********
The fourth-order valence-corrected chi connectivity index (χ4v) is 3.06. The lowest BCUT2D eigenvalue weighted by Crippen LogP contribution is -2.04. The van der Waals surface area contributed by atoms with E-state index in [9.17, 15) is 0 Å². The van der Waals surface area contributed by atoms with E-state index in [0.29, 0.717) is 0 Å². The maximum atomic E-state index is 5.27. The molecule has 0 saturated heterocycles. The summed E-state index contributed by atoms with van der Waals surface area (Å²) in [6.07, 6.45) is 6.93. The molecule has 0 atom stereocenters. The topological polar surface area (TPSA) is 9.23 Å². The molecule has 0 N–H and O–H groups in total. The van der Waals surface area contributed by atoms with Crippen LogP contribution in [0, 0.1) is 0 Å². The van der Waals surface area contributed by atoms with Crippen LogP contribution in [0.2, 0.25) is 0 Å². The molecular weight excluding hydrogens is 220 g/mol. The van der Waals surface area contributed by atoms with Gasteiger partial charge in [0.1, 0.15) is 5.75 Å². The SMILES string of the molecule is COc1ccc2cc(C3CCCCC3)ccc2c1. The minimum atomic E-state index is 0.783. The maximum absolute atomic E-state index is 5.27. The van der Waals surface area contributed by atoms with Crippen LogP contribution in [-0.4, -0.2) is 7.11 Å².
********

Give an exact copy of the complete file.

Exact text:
The fourth-order valence-corrected chi connectivity index (χ4v) is 3.06. The lowest BCUT2D eigenvalue weighted by Crippen LogP contribution is -2.04. The van der Waals surface area contributed by atoms with E-state index in [9.17, 15) is 0 Å². The van der Waals surface area contributed by atoms with E-state index in [0.29, 0.717) is 0 Å². The maximum atomic E-state index is 5.27. The molecule has 0 saturated heterocycles. The summed E-state index contributed by atoms with van der Waals surface area (Å²) in [6.07, 6.45) is 6.93. The molecule has 0 atom stereocenters. The topological polar surface area (TPSA) is 9.23 Å². The molecule has 0 N–H and O–H groups in total. The van der Waals surface area contributed by atoms with Crippen LogP contribution in [0, 0.1) is 0 Å². The van der Waals surface area contributed by atoms with Crippen LogP contribution in [0.2, 0.25) is 0 Å². The molecular weight excluding hydrogens is 220 g/mol. The van der Waals surface area contributed by atoms with Gasteiger partial charge in [0.1, 0.15) is 5.75 Å². The SMILES string of the molecule is COc1ccc2cc(C3CCCCC3)ccc2c1. The minimum atomic E-state index is 0.783. The maximum absolute atomic E-state index is 5.27. The van der Waals surface area contributed by atoms with Crippen LogP contribution in [-0.4, -0.2) is 7.11 Å².